Walking through the houses that Matt McMullen has designed is like witnessing a structural evolution or exponential growth of architecture—each design building on the last.
Every home has momentum, a sense of intention and progression. Each has an identity and a connection to its setting. And together, there is a philosophy.
Over the past 10 years, McMullen has designed homes that balance a bit of eccentricity with impervious refinement, blurring the lines between outside and inside and creating substantial spaces with a delicate touch. Yet, they are livable.
McMullen says much of his inspiration comes from working in California with groundbreaking designers, where he learned to break from the traditional and embrace the freedom of contemporary design.
“There was a real conservatism about Colorado architecture and when I went to LA, that’s what really changed me,” he said. “…That’s where I learned that things really don’t have to look the same.”
But with his education came an appreciation for developing a sense of place and an appreciation for bringing the Colorado sun and the mountain views into a home.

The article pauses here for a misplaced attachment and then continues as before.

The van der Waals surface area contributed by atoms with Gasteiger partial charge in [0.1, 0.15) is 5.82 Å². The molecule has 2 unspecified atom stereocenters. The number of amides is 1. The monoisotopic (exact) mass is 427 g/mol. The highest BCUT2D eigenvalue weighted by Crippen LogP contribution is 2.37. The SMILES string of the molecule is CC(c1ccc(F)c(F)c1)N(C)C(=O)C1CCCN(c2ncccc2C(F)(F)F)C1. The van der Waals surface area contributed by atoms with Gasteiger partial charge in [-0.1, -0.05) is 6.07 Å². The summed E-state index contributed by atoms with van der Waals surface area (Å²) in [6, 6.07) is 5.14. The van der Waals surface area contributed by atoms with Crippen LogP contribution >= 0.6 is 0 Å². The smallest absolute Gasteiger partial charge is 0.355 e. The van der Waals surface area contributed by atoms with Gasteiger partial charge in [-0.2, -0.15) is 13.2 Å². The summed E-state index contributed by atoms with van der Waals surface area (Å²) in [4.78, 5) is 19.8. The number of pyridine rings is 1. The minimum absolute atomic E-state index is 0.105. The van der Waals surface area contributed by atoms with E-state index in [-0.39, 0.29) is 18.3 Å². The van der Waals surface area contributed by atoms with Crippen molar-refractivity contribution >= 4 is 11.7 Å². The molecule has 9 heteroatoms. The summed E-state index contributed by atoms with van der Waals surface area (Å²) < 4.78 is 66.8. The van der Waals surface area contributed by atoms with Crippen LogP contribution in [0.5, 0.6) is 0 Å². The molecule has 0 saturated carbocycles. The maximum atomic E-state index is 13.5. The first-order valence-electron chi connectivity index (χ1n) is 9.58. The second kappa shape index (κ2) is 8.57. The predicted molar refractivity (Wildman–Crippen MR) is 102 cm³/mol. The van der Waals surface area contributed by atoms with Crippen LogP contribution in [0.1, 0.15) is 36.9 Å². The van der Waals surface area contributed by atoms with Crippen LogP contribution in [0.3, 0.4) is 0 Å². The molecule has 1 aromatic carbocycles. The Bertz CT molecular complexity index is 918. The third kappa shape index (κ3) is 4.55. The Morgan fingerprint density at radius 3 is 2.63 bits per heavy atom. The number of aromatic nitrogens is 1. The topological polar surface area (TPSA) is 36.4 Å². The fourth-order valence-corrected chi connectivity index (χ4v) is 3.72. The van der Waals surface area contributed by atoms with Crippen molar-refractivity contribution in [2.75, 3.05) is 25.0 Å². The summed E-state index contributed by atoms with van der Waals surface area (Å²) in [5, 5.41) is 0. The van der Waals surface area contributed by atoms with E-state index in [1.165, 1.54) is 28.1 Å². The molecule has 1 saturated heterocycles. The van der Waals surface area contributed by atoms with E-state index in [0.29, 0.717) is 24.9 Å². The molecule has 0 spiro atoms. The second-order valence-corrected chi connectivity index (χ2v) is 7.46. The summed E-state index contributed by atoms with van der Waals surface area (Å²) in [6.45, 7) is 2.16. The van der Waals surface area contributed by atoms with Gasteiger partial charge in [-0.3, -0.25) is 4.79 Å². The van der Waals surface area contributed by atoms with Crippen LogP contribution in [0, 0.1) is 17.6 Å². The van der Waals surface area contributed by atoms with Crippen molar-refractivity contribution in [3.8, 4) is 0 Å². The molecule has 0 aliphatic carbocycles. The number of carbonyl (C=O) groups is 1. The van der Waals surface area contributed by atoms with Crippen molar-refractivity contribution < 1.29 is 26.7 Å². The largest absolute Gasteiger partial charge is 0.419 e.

“Colorado certainly has a lot of things that you really have to celebrate,” he says. “And you also have to celebrate people’s lifestyles: how they live, what’s important to them, their pasts.”
His homes bring that modern aesthetic—the clean lines, the individuality, the functionality—but often have a earthy, organic feel. One of mountain home (right) McMullen designed, for example, has an incredible concrete wall cutting through the main space. It’s made to look rock-like, and it picks up the richness of the wood ceiling and the dark granite countertops in the kitchen to inspire a sophisticated, rustic quality. In the living room, a small rocky creek flows down into a cozy refuge known as “the pit,” which includes a sitting area, pillows, bookshelves and a fireplace. The upstairs was designed to feel like a ranger’s station; this masculine, knotty pine-covered office has spectacular views of the Indian Peaks. The cathedral ceiling in the kitchen pulls the eye out onto a deck and down the canyon and onto the Boulder Valley.
In the home McMullen designed for Sylvia and Alan Bernstein in North Boulder, (bottom right) the focus is on the view of the Flatirons. It’s a remodel, and the Bernsteins purchased the house because of McMullen’s vision of transformation.
“He walked in and said, ‘I can work with this,’” Alan Bernstein says, after expounding on the cave-like aesthetics of the pre-remodeled home. McMullen walked right by the unsightly visuals within the house and saw the view. He saw the potential of turning the home from something dark and difficult to a contemporary, Frank Lloyd Wright-inspired space with an ethereal quality.